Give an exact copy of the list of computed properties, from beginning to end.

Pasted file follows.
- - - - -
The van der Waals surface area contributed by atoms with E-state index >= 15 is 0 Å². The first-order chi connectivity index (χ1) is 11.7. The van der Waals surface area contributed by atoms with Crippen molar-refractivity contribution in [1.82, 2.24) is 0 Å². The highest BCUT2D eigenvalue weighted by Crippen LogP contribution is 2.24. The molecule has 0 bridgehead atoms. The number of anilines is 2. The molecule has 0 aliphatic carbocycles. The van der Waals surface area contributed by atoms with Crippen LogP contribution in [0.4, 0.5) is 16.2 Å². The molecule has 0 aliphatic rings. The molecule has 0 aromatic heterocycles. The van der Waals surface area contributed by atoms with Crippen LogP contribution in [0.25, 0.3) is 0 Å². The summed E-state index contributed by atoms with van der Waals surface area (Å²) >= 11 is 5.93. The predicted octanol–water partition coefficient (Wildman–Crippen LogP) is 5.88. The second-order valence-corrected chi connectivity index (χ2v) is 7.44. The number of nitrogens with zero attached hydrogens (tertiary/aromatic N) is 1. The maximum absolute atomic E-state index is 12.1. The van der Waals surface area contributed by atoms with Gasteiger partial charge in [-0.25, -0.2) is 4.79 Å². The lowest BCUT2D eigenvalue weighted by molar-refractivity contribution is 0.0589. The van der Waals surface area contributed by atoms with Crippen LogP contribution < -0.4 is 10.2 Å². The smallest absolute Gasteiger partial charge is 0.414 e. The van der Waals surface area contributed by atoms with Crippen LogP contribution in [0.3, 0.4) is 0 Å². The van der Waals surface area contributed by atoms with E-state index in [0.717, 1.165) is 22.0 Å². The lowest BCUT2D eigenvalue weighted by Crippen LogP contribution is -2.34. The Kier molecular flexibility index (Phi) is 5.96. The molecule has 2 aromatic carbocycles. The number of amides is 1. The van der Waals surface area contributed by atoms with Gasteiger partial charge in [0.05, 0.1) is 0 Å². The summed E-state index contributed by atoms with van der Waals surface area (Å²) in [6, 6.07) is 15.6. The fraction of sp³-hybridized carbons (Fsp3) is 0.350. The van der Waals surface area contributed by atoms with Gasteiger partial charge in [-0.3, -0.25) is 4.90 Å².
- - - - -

The van der Waals surface area contributed by atoms with E-state index >= 15 is 0 Å². The first-order chi connectivity index (χ1) is 11.7. The van der Waals surface area contributed by atoms with Crippen molar-refractivity contribution in [1.82, 2.24) is 0 Å². The highest BCUT2D eigenvalue weighted by Crippen LogP contribution is 2.24. The molecule has 0 bridgehead atoms. The number of anilines is 2. The molecule has 0 aliphatic carbocycles. The van der Waals surface area contributed by atoms with Crippen LogP contribution in [0.4, 0.5) is 16.2 Å². The molecule has 0 aliphatic rings. The molecule has 0 aromatic heterocycles. The van der Waals surface area contributed by atoms with Crippen LogP contribution in [0.25, 0.3) is 0 Å². The summed E-state index contributed by atoms with van der Waals surface area (Å²) >= 11 is 5.93. The predicted octanol–water partition coefficient (Wildman–Crippen LogP) is 5.88. The second-order valence-corrected chi connectivity index (χ2v) is 7.44. The number of nitrogens with zero attached hydrogens (tertiary/aromatic N) is 1. The maximum absolute atomic E-state index is 12.1. The van der Waals surface area contributed by atoms with Gasteiger partial charge in [-0.25, -0.2) is 4.79 Å². The lowest BCUT2D eigenvalue weighted by molar-refractivity contribution is 0.0589. The van der Waals surface area contributed by atoms with Crippen LogP contribution < -0.4 is 10.2 Å². The smallest absolute Gasteiger partial charge is 0.414 e. The van der Waals surface area contributed by atoms with Crippen LogP contribution in [0.3, 0.4) is 0 Å². The van der Waals surface area contributed by atoms with E-state index in [0.717, 1.165) is 22.0 Å². The lowest BCUT2D eigenvalue weighted by Crippen LogP contribution is -2.34. The Kier molecular flexibility index (Phi) is 5.96. The molecule has 2 aromatic carbocycles. The number of amides is 1. The van der Waals surface area contributed by atoms with Gasteiger partial charge in [0.05, 0.1) is 0 Å². The summed E-state index contributed by atoms with van der Waals surface area (Å²) in [6, 6.07) is 15.6. The fraction of sp³-hybridized carbons (Fsp3) is 0.350. The van der Waals surface area contributed by atoms with Gasteiger partial charge in [-0.3, -0.25) is 4.90 Å².